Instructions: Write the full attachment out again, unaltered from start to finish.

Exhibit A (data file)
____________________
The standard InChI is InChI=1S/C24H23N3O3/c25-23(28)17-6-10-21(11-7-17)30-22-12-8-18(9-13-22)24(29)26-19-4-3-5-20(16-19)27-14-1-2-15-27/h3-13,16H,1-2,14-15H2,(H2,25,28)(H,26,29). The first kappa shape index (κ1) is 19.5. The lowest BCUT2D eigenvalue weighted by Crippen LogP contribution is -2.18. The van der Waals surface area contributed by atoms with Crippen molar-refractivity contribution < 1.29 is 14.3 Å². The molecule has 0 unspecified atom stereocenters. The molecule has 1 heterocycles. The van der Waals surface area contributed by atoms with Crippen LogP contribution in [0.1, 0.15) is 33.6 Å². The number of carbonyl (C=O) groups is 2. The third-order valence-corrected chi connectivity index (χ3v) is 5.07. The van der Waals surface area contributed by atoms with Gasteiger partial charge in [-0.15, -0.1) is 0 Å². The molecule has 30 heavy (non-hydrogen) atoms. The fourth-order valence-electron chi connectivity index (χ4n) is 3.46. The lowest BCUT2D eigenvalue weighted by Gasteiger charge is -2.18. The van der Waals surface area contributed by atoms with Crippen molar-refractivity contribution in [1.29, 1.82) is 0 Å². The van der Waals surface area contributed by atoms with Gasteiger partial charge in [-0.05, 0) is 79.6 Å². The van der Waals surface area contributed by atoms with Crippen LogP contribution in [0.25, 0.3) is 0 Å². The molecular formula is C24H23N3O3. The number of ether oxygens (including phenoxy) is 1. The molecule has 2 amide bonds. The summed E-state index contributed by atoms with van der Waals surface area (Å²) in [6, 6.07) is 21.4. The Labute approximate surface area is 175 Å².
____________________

The standard InChI is InChI=1S/C24H23N3O3/c25-23(28)17-6-10-21(11-7-17)30-22-12-8-18(9-13-22)24(29)26-19-4-3-5-20(16-19)27-14-1-2-15-27/h3-13,16H,1-2,14-15H2,(H2,25,28)(H,26,29). The first kappa shape index (κ1) is 19.5. The lowest BCUT2D eigenvalue weighted by Crippen LogP contribution is -2.18. The van der Waals surface area contributed by atoms with Crippen molar-refractivity contribution < 1.29 is 14.3 Å². The molecule has 0 unspecified atom stereocenters. The molecule has 1 heterocycles. The van der Waals surface area contributed by atoms with Crippen LogP contribution in [0.1, 0.15) is 33.6 Å². The number of carbonyl (C=O) groups is 2. The third-order valence-corrected chi connectivity index (χ3v) is 5.07. The van der Waals surface area contributed by atoms with Gasteiger partial charge in [-0.15, -0.1) is 0 Å². The molecule has 30 heavy (non-hydrogen) atoms. The fourth-order valence-electron chi connectivity index (χ4n) is 3.46. The lowest BCUT2D eigenvalue weighted by Gasteiger charge is -2.18. The van der Waals surface area contributed by atoms with Crippen molar-refractivity contribution in [1.29, 1.82) is 0 Å². The van der Waals surface area contributed by atoms with Gasteiger partial charge in [-0.05, 0) is 79.6 Å². The van der Waals surface area contributed by atoms with Crippen LogP contribution in [0.25, 0.3) is 0 Å². The molecular formula is C24H23N3O3. The number of ether oxygens (including phenoxy) is 1. The molecule has 2 amide bonds. The summed E-state index contributed by atoms with van der Waals surface area (Å²) in [6, 6.07) is 21.4. The Labute approximate surface area is 175 Å².